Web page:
The Translation Center works closely with Comparative Literature and the Languages, Literatures, and Cultures Department in the College of Humanities and Fine Arts at the University of Massachusetts Amherst. The support the Center receives from faculty and scholars at UMass Amherst has been strong, where many faculty in language and literature departments either translate themselves of publish about translation phenomena. The Translation Center also supports the journal Metamorphoses, a journal of literary translation published by the Five College Faculty Seminar on Literary Translation. The Translation Center sponsors an International Visitor Program, in which leading scholars of translation studies are invited to give a public lecture on translation and to meet with faculty and students in the classrooms. In addition, the Translation Center has hosted several conferences at UMass, including the second American Translation and Interpreting Studies Association (ATISA).
Books by Edwin Gentzler
Edwin’s latest book Translation and Identity in the Americas (London: Routledge, 2008) covers translation studies research from the United States, Brazil, Canada, Latin America, and the Caribbean, and shows that translation is one of the primary means by which a culture is constructed. Translation in the Americas, he argues, is less something that happens between separate and distinct cultures and more something that is fundamental to the establishment of those very cultures. Sherry Simon, from the University of Concordia, Canada, writes, “Edwin Gentzler’s latest book travels a lively itinerary from north to south, investigating the complexity of language interactions from Quebec to Brazil. This is a vivid and strikingly original perspective on the melange of cultures which make up the Americas.” To order, contact Routledge.
Edwin’s earlier book Contemporary Translation Theories (London: Multilingual Matters, 2001) continues to sell well and is used in many college courses as a textbook on the recent explosion in theories of translation in the world today. Edwin examines five new approaches – the translation workshop, the science of translation, translation studies, polysystem theory, and deconstruction – all of which began in the mid-1960s and continue to be influential. The book has been translated into many languages, including Bulgarian, Persian, Arabic, and Italian, and a special Chinese edition of the 2nd edition has recently been issued. To order, contact Multilingual Matters.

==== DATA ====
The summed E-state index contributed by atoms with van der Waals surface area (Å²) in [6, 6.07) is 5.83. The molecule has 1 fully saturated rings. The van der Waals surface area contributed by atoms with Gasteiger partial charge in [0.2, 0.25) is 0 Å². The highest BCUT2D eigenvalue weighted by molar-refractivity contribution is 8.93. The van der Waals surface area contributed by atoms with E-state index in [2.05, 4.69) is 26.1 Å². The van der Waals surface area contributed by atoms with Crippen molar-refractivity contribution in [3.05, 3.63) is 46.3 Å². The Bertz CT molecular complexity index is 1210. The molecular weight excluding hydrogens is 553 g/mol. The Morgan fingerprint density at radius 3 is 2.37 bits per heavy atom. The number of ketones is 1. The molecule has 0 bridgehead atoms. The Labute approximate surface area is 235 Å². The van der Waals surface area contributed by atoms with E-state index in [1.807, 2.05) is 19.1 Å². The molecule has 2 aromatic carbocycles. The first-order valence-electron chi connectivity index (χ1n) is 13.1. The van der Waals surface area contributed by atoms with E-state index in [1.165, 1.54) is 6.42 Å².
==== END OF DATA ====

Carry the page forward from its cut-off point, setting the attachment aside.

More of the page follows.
Books by Maria Tymoczko
Maria’s recent book Enlarging Translation, Empowering Translators (London: St. Jerome, 2007) calls for more inclusionary approaches to translation, including a greater internationalization of the field. She discusses the implications of an expanding and open definition of translation for research methods, charting future approaches to translation studies. These enlarged views of translation are then linked to the empowerment and agency of the practicing translator. The book should appeal to translation studies students and scholars, cultural studies scholars, language teachers, and practicing translators. To order, contact St. Jerome Publishing.
Maria’s prizewinning earlier book Translation in a Postcolonial Context (London: St. Jerome, 1999) continues to be relevant today, particularly for scholars of literary and cultural development in emerging nations. In a series of case studies, Maria connects translation in Ireland to a number of contemporary theories of translation. She also discusses the work of a number of important literary translators, including Standishn O’Grady, Augusta Gregory, and Thomas Kinsella, and shows how the translation movement well intersects with the work or the great Irish writers of the 20th century, including William Butler Yeats and James Joyce. To order, contact InTrans Book Service.
Books and research by Julie Hayes
Julie Hayes’s new book Translation, Subjectivity, and Culture in France and England 1600-1800 (Stanford University Press, forthcoming) examines the evolution of neoclassical translation theory from its origins in France to its importation to England by royalist exiles and its evolution in response to the philosophical and political ideas of the Enlightenment. Julie shows how translators working from a range of literary, political, and philosophical viewpoints speak to such issues as the relationship of past to present, authorship and the status of women writers, and the role of language in national identity. The book should appeal to translation studies scholars and historians, literary scholars of both England and France, women studies scholars, and practicing translators. To pre-order, contact Stanford University Press.
Julie Hayes also has a new online publication that may prove very useful to translation studies scholars. Her database French Translators, 1600-1800: An Online Anthology of Prefaces and Criticism has just been made available online through ScholarWorks@UMassAmherst. This corpus of seventeenth and eighteenth-century French translators’ prefaces and treatises on translation and language stems from the research for her book above. In making these materials available online, Julie provides longer excerpts from texts that are cited briefly, and often in English translation, in the book. These texts should prove useful to translation studies scholars and translation historians, as well as students and scholars of the Enlightenment.